But there is an astonishing omission in the new specifications: there is almost no mention of learning or the learning processes apprentices need to experience. This cannot be wise. In our research, we have found strong evidence for the effectiveness of a variety of teaching and learning methods – a blend of different approaches will almost always need to be used.

Furthermore, we suggest three key features of apprenticeships that require attention. The first is that they take place both on and off the job, so we need to decide what is learned where. Second, they involve learning from and with others, so where apprentices are in small organisations we need to think about how they access a larger community of practice. And third, it is essential that the processes of learning are visible and clear, because we know this is important for all teaching. These three features will help to ensure that apprentices understand why they are doing what they are doing, and will foster effective collaboration between the people supporting them.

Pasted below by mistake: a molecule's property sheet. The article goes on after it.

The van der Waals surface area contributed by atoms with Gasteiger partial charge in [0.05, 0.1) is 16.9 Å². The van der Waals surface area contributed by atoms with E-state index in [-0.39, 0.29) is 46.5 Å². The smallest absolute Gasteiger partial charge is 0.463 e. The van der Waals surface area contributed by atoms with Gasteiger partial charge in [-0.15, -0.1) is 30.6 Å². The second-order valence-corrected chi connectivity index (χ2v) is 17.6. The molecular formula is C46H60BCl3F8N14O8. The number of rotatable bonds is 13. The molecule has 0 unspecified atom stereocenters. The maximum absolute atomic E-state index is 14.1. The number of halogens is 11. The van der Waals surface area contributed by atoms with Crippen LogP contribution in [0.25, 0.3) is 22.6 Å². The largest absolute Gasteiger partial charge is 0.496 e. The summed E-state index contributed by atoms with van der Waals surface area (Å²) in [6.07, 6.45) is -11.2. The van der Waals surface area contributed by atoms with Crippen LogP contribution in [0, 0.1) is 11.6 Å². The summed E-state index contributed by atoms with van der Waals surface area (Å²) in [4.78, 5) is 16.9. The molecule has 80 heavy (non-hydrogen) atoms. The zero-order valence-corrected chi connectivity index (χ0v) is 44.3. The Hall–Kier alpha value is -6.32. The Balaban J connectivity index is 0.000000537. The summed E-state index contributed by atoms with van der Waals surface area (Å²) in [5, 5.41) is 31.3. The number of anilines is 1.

BIS also says that “learners must demand high-quality pedagogy”. Indeed, we should go further. Educational psychologist Lee S Shulman coined a concept called “signature pedagogy”. A signature pedagogy encapsulates the essence of a particular occupation or profession, so the signature pedagogy of engineering, for example, would involve making things and making things work better using the engineering design process – problem-finding, designing, testing, improving and so on.

Our alliance believes that each apprenticeship has its own signature pedagogy – a blend of learning methods that will work best. We hope that our research will stimulate debate, promote practical action and encourage collaboration. Above all, we have an unshakeable desire to put learning back at the heart of apprenticeship reform.

Published in TES magazine on 6 March, 2015 – https://www.tes.co.uk/article.aspx?storycode=11006626


Podcast: discussing CRL’s expansive approach to vocational pedagogy with the TES

Join the TES’ very own Sarah Simons as she talks vocational pedagogy with Professor Bill Lucas, Jayne Stigger and Dr Jean Kelly in yet another wonderful episode of the TES further education podcast.